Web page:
Companies and schools, for instance, are providing nap pods and designated quiet spaces where workers and students can rest up. Bleary-eyed travelers can buy safe, secure spots for catnaps in airports around the world. Spas have increasingly incorporated sleep into their menus of luxury services. And there are at least a few places, such as Sao Paulo, where nap cafes have started to crop up like internet cafes once did.

But I challenge anyone to argue that pay-to-sleep services have ever truly taken off.

Any time sleep is framed as something that should cost money, there's resistance. Namely because pay-to-sleep services emphasize the relationship between privilege and health: The underlying message is that, in the age of anxiety and 24-7 connectivity, insufficient sleep is a common issue. But, if you have a flexible schedule and some money to burn, you don't have to be part of the sleep-starved masses. Otherwise, yawn on.

Learning how to regulate thoughts enough to power down in less-than-perfect conditions could be of immense value to the average working and stressed-out American.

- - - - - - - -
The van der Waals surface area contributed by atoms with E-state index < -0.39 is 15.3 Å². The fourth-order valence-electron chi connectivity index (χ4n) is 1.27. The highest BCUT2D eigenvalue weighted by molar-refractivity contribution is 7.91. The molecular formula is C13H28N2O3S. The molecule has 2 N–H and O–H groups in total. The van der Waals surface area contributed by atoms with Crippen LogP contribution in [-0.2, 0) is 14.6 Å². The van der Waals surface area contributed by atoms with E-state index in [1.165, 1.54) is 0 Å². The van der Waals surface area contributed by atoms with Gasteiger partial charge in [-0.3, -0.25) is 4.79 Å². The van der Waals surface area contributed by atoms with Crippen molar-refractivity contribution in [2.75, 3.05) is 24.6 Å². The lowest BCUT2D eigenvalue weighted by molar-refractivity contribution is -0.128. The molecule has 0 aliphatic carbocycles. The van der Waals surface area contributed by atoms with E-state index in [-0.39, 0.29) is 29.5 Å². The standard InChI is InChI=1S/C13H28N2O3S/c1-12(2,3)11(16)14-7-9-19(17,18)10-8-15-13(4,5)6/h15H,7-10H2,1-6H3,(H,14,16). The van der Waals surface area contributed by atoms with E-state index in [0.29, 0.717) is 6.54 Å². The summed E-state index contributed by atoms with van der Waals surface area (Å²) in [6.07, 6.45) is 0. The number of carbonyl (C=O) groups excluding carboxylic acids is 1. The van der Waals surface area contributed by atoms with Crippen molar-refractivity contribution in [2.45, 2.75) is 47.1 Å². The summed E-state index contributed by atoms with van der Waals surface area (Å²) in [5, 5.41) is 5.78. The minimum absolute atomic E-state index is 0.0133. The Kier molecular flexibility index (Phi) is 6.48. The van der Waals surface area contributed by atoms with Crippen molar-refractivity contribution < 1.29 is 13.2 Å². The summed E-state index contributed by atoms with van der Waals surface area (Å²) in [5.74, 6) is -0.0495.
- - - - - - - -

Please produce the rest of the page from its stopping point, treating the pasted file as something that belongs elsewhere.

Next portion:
I'm generally wary of the desirability of traveling to a gym to pay for non-private naps. Like Hoda Kotb, I highly doubt I'd be able to fall asleep in napercise. For one thing, I think sleeping in public is a gendered issue. Given that women are taught not to make themselves vulnerable in public (e.g., don't run at night; don't walk down dark streets alone), it seems like passing out in an unfamiliar, communal setting in the middle of the day goes again survival instinct. While the data on the pay-to-sleep market is thin, there's evidence that men keep it going, making it an outlier in the greater health-and-wellness space.

And if we sidestep the gender issue, adult naptime seems like a relic of a different era. Two hundred years ago, people learned to sleep in noisy, communal spaces, alongside family members and even acquaintances. Today, many (if not most) people today are trained from a very young age to sleep by themselves. For better or worse, "social sleep" is has fallen by the wayside in many western subcultures.

That's not to say there's no reason for napercise. It makes sense for a health club or gym to provide a room for napping or rest as a complimentary feature for members. And, while I don't know exactly what nap instructors teach 'cisers to do, learning how to regulate thoughts enough to power down in an unfamiliar environment could be of immense value to the average working and stressed-out American, not to mention insomniacs whose sleep gets thrown off by any slight disturbance. Someone could make the case that, even if we're not naturally inclined to hit the sack in groups, it's time to bring back social sleep as a means of helping people learn to doze in a variety of conditions.  

In any case, I'm dropping napercise from my vocabulary as soon as I hit "publish" on this post.